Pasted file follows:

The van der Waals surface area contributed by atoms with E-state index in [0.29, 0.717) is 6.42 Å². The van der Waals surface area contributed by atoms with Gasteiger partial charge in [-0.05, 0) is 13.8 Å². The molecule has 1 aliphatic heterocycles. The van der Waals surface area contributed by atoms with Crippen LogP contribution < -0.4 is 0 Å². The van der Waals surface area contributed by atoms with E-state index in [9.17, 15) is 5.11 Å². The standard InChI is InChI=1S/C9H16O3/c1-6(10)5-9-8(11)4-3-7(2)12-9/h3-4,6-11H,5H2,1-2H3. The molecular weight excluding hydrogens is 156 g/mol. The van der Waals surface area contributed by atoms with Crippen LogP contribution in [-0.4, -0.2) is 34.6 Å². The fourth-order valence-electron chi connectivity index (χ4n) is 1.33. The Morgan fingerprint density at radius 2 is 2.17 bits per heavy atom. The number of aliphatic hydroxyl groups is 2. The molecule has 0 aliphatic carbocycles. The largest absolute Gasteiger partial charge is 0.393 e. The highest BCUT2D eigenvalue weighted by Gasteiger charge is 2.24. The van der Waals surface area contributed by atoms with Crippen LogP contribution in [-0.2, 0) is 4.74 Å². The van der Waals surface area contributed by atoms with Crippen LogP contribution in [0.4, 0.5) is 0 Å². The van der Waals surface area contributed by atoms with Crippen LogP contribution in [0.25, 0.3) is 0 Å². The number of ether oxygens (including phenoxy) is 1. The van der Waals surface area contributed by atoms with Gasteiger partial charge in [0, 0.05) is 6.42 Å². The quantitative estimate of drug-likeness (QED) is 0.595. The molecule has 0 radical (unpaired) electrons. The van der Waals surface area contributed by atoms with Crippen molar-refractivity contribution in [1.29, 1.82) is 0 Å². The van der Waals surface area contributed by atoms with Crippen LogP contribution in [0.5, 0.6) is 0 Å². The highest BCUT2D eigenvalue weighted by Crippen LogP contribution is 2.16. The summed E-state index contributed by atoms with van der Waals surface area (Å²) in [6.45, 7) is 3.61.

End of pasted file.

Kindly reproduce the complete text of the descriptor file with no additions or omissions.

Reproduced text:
The van der Waals surface area contributed by atoms with E-state index in [0.29, 0.717) is 6.42 Å². The van der Waals surface area contributed by atoms with Gasteiger partial charge in [-0.05, 0) is 13.8 Å². The molecule has 1 aliphatic heterocycles. The van der Waals surface area contributed by atoms with Crippen LogP contribution < -0.4 is 0 Å². The van der Waals surface area contributed by atoms with E-state index in [9.17, 15) is 5.11 Å². The standard InChI is InChI=1S/C9H16O3/c1-6(10)5-9-8(11)4-3-7(2)12-9/h3-4,6-11H,5H2,1-2H3. The molecular weight excluding hydrogens is 156 g/mol. The van der Waals surface area contributed by atoms with Crippen LogP contribution in [-0.4, -0.2) is 34.6 Å². The fourth-order valence-electron chi connectivity index (χ4n) is 1.33. The Morgan fingerprint density at radius 2 is 2.17 bits per heavy atom. The number of aliphatic hydroxyl groups is 2. The molecule has 0 aliphatic carbocycles. The largest absolute Gasteiger partial charge is 0.393 e. The highest BCUT2D eigenvalue weighted by Gasteiger charge is 2.24. The van der Waals surface area contributed by atoms with Crippen LogP contribution in [-0.2, 0) is 4.74 Å². The van der Waals surface area contributed by atoms with Crippen LogP contribution in [0.4, 0.5) is 0 Å². The van der Waals surface area contributed by atoms with Crippen LogP contribution in [0.25, 0.3) is 0 Å². The number of ether oxygens (including phenoxy) is 1. The van der Waals surface area contributed by atoms with Gasteiger partial charge in [0, 0.05) is 6.42 Å². The quantitative estimate of drug-likeness (QED) is 0.595. The molecule has 0 radical (unpaired) electrons. The van der Waals surface area contributed by atoms with Crippen molar-refractivity contribution in [1.29, 1.82) is 0 Å². The van der Waals surface area contributed by atoms with Crippen LogP contribution in [0.5, 0.6) is 0 Å². The highest BCUT2D eigenvalue weighted by Crippen LogP contribution is 2.16. The summed E-state index contributed by atoms with van der Waals surface area (Å²) in [6.45, 7) is 3.61.